Notes from reading Interactive Data Visualization for the Web, 2nd Edition via O'Reilly's Safari subscription. I did the 10-day trial and I'll buy the book when it comes out.

Geomapping Libraries A JavaScript-and-Python combo for gorgeous, entirely vector-based mapping by Gregor Aisch with must-see demos. Please go look at them now. I promise you’ve never seen online maps this beautiful.

Leaflet - a JavaScript library for interactive maps A library for tiled maps, designed for smooth interaction on both desktop and mobile devices. It includes some support for displaying data layers of SVG on top of the map tiles. (See Mike’s demo “Using D3 with Leaflet”.)

Chapter 4: Setup

  • Setup
  • Using Google Web Starter Kit for a server

Chapter 5: Data

Within the scope of D3 and browser-based visualization, however, we will limit ourselves to text-based data.

  • You get columns from a CSV for free, added as an object with an array of the column values
  • Everything is a string, so roll your own converter ``` var rowConverter = function(d) { return { Food: d.Food, //No conversion Deliciousness: parseFloat(d.Deliciousness) }; }

d3.csv("food.csv", rowConverter, function(data) { console.log(data); }); ```

  • Use a global variable and/or error to check for data ``` var dataset; //Declare global variable, initially empty (undefined)

d3.csv("food.csv", function(data) { dataset = data; //Once loaded, copy to dataset. generateVis(); //Then call other functions that hideLoadingMsg(); //depend on data being present. });

var useTheDataLater = function() { //Assuming useTheDataLater() is called sometime after //d3.csv() has successfully loaded in the data, //then the global dataset would be accessible here. }; ```

  var dataset;

d3.csv("food.csv", function(error, data) {

    if (error) {  //If error is not null, something went wrong.
        console.log(error);  //Log the error.
    } else {      //If no error, the file loaded correctly. Yay!
        console.log(data);   //Log the data.

        //Include other code to execute after successful file load here
        dataset = data;


  • enter() is how you bind to elements that don’t yet exist

    To create new, data-bound elements, you must use enter(). This method looks at the current DOM selection, and then at the data being handed to it. If there are more data values than corresponding DOM elements, then enter() creates a new placeholder element on which you can work your magic. It then hands off a reference to this new placeholder to the next step in the chain.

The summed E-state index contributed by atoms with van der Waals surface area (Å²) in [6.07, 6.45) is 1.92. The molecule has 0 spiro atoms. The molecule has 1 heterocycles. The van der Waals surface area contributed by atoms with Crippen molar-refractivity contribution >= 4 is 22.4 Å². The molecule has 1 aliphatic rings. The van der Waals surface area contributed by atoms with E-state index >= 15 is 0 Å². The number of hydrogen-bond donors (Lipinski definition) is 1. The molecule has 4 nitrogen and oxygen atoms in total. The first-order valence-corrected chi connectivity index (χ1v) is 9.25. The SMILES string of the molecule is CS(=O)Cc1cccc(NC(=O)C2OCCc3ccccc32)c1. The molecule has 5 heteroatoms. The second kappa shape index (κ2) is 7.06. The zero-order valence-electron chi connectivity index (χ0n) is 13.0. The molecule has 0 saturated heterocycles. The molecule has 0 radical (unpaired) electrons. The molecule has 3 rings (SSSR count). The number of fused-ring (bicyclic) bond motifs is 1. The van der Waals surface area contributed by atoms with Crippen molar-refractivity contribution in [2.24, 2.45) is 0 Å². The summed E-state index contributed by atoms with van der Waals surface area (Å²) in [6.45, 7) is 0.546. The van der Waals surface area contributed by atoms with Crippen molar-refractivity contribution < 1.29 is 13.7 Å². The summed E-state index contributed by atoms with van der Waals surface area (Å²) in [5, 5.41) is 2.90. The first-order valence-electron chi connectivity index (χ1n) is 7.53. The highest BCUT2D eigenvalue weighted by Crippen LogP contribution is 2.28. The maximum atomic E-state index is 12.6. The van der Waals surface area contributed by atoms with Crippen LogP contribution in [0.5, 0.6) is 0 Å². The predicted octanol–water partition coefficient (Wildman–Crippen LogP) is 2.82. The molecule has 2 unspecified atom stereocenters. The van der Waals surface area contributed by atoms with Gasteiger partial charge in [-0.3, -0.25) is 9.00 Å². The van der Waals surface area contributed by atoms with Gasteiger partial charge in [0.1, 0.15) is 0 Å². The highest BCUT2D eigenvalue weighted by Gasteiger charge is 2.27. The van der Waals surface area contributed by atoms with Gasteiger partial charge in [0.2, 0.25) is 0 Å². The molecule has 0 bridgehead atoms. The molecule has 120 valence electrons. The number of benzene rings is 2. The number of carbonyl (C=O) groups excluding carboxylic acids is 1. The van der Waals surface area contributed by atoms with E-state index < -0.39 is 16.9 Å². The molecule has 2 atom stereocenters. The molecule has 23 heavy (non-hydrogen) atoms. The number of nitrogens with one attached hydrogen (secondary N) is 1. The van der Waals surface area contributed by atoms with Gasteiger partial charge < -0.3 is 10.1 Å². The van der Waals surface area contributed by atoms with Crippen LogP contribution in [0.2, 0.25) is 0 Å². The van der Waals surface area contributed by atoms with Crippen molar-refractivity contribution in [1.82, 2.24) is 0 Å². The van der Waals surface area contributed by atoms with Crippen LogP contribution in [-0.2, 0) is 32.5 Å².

• Styling by value .style("color", function(d) { if (d > 15) { //Threshold of 15 return "red"; } else { return "black"; } });

Chapter 6: Drawing with Data

  • Basics are the same from v3

Chapter 7: Scales

“Scales are functions that map from an input domain to an output range.”

A scale’s input domain is the range of possible input data values. Given the preceding apples data, appropriate input domains would be either 100 and 500 (the minimum and maximum values of the dataset) or 0 and 500.

A scale’s output range is the range of possible output values, commonly used as display values in pixel units. The output range is completely up to you, as the information designer. If you decide the shortest apple bar will be 10 pixels tall, and the tallest will be 350 pixels tall, then you could set an output range of 10 and 350.

In all seriousness, to avoid ambiguity with dates, I strongly recommend using four-digit years and %Y. Use your spreadsheet to reformat date values before exporting to CSV for D3.

Chapter 8: Axes * Seems pretty much the same from v3 * I love the grid lines in the prettier example 09_time_axis_prettier [image:3F8EFE7B-7EB2-46F7-8E2C-02BDF5076E7F-6335-000021D1CE9388D0/Screenshot 2017-07-12 19.18.34.png]

Chapter 9: Updates, Transitions, and Motion

Ordinal scales are typically used for ordinal data, typically categories with some inherent order to them, such as: * grade B, grade A, grade AA * freshman, sophomore, junior, senior * strongly dislike, dislike, neutral, like, strongly like

  • round: true helps avoid fuzzy svgs